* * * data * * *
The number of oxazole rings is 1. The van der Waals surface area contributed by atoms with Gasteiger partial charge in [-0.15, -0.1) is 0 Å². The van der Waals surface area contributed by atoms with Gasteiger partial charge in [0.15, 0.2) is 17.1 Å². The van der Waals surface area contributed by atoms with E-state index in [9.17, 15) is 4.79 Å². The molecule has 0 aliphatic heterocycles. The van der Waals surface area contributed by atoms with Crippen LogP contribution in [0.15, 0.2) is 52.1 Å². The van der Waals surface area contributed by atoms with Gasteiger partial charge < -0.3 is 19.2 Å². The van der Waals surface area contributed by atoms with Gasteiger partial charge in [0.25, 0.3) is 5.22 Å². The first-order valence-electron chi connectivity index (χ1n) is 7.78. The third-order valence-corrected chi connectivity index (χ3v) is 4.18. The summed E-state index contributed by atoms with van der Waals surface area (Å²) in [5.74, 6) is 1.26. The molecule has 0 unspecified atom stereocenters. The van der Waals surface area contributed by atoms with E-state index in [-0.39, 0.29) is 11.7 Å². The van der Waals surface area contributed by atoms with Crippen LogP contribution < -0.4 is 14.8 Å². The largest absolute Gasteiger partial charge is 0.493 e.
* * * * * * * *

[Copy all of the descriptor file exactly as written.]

The number of oxazole rings is 1. The van der Waals surface area contributed by atoms with Gasteiger partial charge in [-0.15, -0.1) is 0 Å². The van der Waals surface area contributed by atoms with Gasteiger partial charge in [0.15, 0.2) is 17.1 Å². The van der Waals surface area contributed by atoms with E-state index in [9.17, 15) is 4.79 Å². The molecule has 0 aliphatic heterocycles. The van der Waals surface area contributed by atoms with Crippen LogP contribution in [0.15, 0.2) is 52.1 Å². The van der Waals surface area contributed by atoms with Gasteiger partial charge < -0.3 is 19.2 Å². The van der Waals surface area contributed by atoms with Gasteiger partial charge in [0.25, 0.3) is 5.22 Å². The first-order valence-electron chi connectivity index (χ1n) is 7.78. The third-order valence-corrected chi connectivity index (χ3v) is 4.18. The summed E-state index contributed by atoms with van der Waals surface area (Å²) in [5.74, 6) is 1.26. The molecule has 0 unspecified atom stereocenters. The van der Waals surface area contributed by atoms with E-state index in [-0.39, 0.29) is 11.7 Å². The van der Waals surface area contributed by atoms with Crippen LogP contribution < -0.4 is 14.8 Å². The largest absolute Gasteiger partial charge is 0.493 e.